Policing and Justice in the Context of Uprisings

The events of the weekend in London shows the level of anger present in local communities in the capital of the UK.  Riots unseen since the early 1980s raged for two days across a seven mile stretch of North London before spreading across the whole of the capital and onto the rest of England. This occurs in the context of uprisings across Europe, particularly in Greece and Spain as austerity measures kick in and ordinary people feel the pain of the bankers’ crisis.  With the euro plummeting, and no end in sight to the chaos, it is unlikely that this pain will cease any time soon.  The character of the events in London are very different however to that which has happened in Greece.  The politics of the situation, high on the foreground in Greece fuelling the anger are less overt in the London Riots – where the anger is more guttural and less well channelled, ignited and fuelled by a Metropolitan police force which is rapidly being exposed as corrupt, unaccountable and fundamentally untruthful.

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London’s Burning – Riots, Class and Masculinity

A brief glance over the news in the past 24 hours and you would be forgiven for thinking this country feels more for property than human beings. “The worst rioting in decades as crowds of youths smashed windows, emptied shops of their goods and set properties on fire.” (Sky News)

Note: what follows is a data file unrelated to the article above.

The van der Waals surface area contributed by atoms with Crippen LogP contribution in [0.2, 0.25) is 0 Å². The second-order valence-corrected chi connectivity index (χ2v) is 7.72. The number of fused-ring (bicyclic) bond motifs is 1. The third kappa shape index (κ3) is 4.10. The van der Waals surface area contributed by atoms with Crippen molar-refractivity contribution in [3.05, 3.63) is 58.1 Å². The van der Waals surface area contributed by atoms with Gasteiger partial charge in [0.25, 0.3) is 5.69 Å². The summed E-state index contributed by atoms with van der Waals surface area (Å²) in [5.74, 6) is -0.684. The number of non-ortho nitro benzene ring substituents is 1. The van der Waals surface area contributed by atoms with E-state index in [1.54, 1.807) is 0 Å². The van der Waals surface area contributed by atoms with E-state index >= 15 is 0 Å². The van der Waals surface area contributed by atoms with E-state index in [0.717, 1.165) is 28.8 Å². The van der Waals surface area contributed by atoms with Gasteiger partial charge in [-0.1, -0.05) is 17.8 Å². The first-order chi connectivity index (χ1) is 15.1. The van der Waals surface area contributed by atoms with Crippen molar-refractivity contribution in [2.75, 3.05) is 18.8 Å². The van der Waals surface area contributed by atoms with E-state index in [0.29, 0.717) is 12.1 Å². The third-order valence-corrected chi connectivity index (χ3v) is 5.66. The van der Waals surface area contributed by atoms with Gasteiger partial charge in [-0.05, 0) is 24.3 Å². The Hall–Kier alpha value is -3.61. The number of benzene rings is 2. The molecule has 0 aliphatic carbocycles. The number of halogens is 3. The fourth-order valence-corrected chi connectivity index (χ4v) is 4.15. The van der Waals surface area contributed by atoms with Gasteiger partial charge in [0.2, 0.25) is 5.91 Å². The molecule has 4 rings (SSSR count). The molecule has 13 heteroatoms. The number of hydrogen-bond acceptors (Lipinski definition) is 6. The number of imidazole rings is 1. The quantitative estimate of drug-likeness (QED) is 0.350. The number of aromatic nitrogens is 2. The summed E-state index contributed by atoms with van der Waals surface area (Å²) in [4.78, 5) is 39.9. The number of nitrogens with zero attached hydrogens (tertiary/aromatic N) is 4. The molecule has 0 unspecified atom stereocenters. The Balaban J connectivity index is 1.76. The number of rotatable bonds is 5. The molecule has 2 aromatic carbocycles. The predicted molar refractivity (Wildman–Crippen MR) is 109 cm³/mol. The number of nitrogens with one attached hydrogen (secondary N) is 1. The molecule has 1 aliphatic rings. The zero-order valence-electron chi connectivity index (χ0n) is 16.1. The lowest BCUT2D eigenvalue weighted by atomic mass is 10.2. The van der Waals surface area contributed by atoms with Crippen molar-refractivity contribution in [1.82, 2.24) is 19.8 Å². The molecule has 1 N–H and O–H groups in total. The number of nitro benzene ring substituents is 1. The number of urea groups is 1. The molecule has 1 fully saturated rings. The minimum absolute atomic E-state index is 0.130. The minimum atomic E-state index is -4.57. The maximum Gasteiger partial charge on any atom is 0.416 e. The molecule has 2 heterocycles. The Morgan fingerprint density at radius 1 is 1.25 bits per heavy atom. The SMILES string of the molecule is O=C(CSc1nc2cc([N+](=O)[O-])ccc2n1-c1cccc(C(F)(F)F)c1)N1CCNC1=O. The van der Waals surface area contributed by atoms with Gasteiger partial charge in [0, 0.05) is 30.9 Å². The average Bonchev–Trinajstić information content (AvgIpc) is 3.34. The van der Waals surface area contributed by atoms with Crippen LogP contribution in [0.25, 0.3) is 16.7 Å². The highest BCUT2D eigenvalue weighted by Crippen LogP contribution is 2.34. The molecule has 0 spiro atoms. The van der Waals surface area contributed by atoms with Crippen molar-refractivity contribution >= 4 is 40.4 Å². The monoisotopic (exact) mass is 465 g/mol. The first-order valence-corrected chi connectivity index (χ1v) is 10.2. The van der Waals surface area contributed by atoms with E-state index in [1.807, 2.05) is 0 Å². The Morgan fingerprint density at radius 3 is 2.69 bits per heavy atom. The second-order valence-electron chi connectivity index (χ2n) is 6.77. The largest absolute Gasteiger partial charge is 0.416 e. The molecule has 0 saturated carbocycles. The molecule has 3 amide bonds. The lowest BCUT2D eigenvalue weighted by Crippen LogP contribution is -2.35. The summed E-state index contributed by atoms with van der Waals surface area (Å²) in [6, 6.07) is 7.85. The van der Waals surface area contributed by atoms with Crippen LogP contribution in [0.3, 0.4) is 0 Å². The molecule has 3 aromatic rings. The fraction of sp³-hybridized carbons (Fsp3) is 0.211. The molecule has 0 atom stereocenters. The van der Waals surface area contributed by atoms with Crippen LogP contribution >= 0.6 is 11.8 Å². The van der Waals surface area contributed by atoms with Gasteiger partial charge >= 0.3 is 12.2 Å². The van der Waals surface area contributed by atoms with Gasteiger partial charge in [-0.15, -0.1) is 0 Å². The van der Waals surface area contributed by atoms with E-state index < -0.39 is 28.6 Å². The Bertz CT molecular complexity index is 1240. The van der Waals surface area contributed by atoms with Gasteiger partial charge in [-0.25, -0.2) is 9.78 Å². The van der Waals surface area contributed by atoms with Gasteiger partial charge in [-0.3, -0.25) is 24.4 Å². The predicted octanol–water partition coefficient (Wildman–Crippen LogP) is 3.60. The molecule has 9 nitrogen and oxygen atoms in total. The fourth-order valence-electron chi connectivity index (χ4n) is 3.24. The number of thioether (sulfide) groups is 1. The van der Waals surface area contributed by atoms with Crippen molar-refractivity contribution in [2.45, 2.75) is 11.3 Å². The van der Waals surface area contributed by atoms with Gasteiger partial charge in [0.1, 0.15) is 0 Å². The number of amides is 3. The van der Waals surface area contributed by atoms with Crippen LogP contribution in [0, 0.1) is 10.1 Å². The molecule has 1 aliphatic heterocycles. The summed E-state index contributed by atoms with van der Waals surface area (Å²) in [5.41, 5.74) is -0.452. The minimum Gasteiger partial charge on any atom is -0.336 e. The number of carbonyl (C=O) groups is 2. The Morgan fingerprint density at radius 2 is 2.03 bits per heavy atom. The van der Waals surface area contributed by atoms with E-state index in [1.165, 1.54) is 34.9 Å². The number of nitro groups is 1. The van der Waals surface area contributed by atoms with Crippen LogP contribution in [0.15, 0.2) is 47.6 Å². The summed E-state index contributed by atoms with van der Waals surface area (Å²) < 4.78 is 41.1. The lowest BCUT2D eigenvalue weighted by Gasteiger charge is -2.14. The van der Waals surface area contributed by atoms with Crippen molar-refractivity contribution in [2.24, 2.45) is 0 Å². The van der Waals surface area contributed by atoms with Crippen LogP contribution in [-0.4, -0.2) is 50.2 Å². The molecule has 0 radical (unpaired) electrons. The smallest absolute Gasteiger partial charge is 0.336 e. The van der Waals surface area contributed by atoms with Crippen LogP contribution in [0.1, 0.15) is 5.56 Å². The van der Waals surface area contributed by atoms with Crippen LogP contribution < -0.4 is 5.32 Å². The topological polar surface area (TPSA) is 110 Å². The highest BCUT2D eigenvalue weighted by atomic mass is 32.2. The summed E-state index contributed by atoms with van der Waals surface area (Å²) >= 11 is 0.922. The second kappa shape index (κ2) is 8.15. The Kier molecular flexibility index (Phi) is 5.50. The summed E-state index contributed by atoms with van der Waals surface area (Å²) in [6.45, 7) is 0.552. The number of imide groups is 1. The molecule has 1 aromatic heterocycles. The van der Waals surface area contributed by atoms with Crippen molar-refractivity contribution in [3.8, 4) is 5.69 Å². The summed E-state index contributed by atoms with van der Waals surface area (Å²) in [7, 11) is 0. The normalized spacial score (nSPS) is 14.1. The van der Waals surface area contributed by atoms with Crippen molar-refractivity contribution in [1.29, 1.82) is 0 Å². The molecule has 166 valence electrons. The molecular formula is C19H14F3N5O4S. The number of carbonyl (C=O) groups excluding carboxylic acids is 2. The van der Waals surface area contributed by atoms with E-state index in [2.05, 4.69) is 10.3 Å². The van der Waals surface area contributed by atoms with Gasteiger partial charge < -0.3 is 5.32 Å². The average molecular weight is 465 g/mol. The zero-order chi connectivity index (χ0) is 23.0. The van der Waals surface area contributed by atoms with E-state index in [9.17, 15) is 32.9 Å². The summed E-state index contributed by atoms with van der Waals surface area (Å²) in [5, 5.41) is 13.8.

Images of burning cars, shops and other buildings are splashed all across newspapers and news websites. Hardly a mention anywhere of the human element , aside from the obvious demonisation of young hooded ‘thugs’ looting shops and clashing with police.

“Rioting has spread across London with cars and buildings set alight on a third night of unrest, with trouble flaring in other English cities.” (BBC)

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Sexual Violence and the Justice System

Introduction

In May 2011, Ken Clarke caused outrage by remarks made in a media interview. When questioned about the tariffs received for rape convictions, he asserted

“A serious rape, with violence and an unwilling woman, the tariff is much longer … Date rape can be as serious as the worst rapes, but date rapes … vary extraordinarily one from another and in the end the judge has to decide on the circumstances.”

Implying that date rape isn’t serious, doesn’t involve violence or an “unwilling woman” is shocking coming from the Justice Secretary.

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